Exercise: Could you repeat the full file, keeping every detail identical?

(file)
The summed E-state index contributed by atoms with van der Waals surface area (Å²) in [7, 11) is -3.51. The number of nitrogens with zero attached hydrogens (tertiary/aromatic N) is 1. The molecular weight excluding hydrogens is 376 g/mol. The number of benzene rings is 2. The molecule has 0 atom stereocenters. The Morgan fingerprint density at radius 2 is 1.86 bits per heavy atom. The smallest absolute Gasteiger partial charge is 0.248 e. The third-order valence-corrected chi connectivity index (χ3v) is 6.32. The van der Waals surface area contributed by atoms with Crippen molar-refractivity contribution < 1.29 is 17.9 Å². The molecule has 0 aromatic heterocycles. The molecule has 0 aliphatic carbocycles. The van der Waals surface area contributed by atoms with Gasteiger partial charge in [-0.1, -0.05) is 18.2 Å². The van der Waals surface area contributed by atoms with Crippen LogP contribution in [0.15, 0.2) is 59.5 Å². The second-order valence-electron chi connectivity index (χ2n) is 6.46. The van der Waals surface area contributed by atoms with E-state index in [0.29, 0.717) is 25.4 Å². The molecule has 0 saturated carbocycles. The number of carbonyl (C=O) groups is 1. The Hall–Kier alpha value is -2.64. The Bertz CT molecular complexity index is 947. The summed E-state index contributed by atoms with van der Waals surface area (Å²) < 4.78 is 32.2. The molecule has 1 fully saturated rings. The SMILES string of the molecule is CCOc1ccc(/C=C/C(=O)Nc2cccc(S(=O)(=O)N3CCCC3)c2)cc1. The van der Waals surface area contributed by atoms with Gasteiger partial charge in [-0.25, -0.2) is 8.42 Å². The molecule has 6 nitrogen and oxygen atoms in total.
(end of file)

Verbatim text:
The summed E-state index contributed by atoms with van der Waals surface area (Å²) in [7, 11) is -3.51. The number of nitrogens with zero attached hydrogens (tertiary/aromatic N) is 1. The molecular weight excluding hydrogens is 376 g/mol. The number of benzene rings is 2. The molecule has 0 atom stereocenters. The Morgan fingerprint density at radius 2 is 1.86 bits per heavy atom. The smallest absolute Gasteiger partial charge is 0.248 e. The third-order valence-corrected chi connectivity index (χ3v) is 6.32. The van der Waals surface area contributed by atoms with Crippen molar-refractivity contribution < 1.29 is 17.9 Å². The molecule has 0 aromatic heterocycles. The molecule has 0 aliphatic carbocycles. The van der Waals surface area contributed by atoms with Gasteiger partial charge in [-0.1, -0.05) is 18.2 Å². The van der Waals surface area contributed by atoms with Crippen LogP contribution in [0.15, 0.2) is 59.5 Å². The second-order valence-electron chi connectivity index (χ2n) is 6.46. The van der Waals surface area contributed by atoms with E-state index in [0.29, 0.717) is 25.4 Å². The molecule has 0 saturated carbocycles. The number of carbonyl (C=O) groups is 1. The Hall–Kier alpha value is -2.64. The Bertz CT molecular complexity index is 947. The summed E-state index contributed by atoms with van der Waals surface area (Å²) < 4.78 is 32.2. The molecule has 1 fully saturated rings. The SMILES string of the molecule is CCOc1ccc(/C=C/C(=O)Nc2cccc(S(=O)(=O)N3CCCC3)c2)cc1. The van der Waals surface area contributed by atoms with Gasteiger partial charge in [-0.25, -0.2) is 8.42 Å². The molecule has 6 nitrogen and oxygen atoms in total.